The trend for wedding dresses in the 1970s varied throughout this decade. With commercial fabric-making techniques and the increase in synthetic fibres, brides saw a rise in nylon, polyester and machine-made lace. These fabrics offered an affordable alternative to silks, natural satin and handmade lace while keeping the shimmer and look of the more expensive materials.

Sheer nylons, lace and a flowing look dominated the early 1970s wedding dress styles. Dresses had a fitted waist, often with a long A-line skirt, often two-layered, with a polyester or nylon satin under dress and covered entirely by a layer of lace or decorated nylon. High Victorian collars were a new style and the Camelot sleeve, loose from the elbow to the shoulder and tightly fitted from the elbow to the wrist, was also popular.

By the late 70s the fashions of the disco era also inspired many wedding dress fashions. Batwing sleeves, also called dolman sleeves, became popular. This cut featured a wide, sweeping fabric sleeve at the top of the arm that tapered down and became fitted at the elbow, forearm and wrist. By 1975, long trains and large headpieces were also common.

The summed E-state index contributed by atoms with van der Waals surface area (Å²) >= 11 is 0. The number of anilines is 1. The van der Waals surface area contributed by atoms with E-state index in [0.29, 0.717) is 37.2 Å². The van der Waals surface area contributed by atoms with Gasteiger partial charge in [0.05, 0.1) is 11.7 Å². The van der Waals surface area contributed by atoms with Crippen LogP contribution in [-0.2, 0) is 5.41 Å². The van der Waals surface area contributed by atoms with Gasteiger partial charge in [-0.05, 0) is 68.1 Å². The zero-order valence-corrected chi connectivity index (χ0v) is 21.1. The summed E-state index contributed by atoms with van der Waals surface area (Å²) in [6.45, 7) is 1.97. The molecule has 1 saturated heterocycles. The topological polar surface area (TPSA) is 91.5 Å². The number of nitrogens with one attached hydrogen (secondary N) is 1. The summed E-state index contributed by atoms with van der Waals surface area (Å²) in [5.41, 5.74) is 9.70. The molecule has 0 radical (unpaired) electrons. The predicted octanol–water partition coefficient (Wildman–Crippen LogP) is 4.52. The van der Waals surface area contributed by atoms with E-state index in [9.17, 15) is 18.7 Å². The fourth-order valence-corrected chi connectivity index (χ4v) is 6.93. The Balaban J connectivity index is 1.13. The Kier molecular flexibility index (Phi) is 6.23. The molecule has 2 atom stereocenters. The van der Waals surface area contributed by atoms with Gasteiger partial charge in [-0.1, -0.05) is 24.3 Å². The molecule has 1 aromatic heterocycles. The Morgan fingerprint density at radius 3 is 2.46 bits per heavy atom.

A 1980s wedding spawned many new bridal styles that contrasted with the 1970s era.

Wedding gowns of the 1980s were known for their volume of fabric with many eye-catching elements indicative of the era. From veil to train, gowns were large and ornate.

Princess Diana was a major influence after British designers Elizabeth and David Emmanuel created her wedding dress in 1980. Large puffy sleeves, as seen on her dress, became a popular trend. They were usually voluminous and exaggerated on the shoulder and bicep area tapering in to a tight fit around the forearms.

In contrast to the low, square neckline style of the 1970s era, a typical neckline of the 1980s was a high collar, a Mandarin collar or a strand collar. It could be the made in the same material as the dress or be a lace overlay. High collars looked regal and conservative, creating a sophisticated bodice for the dress. With shoulder pads also a popular clothing trend of the times, the style of accenting the shoulders and arms was not lost on the bridal fashion of the day. Long lacy sleeves were common, coordinating with the conservative look of the high collars.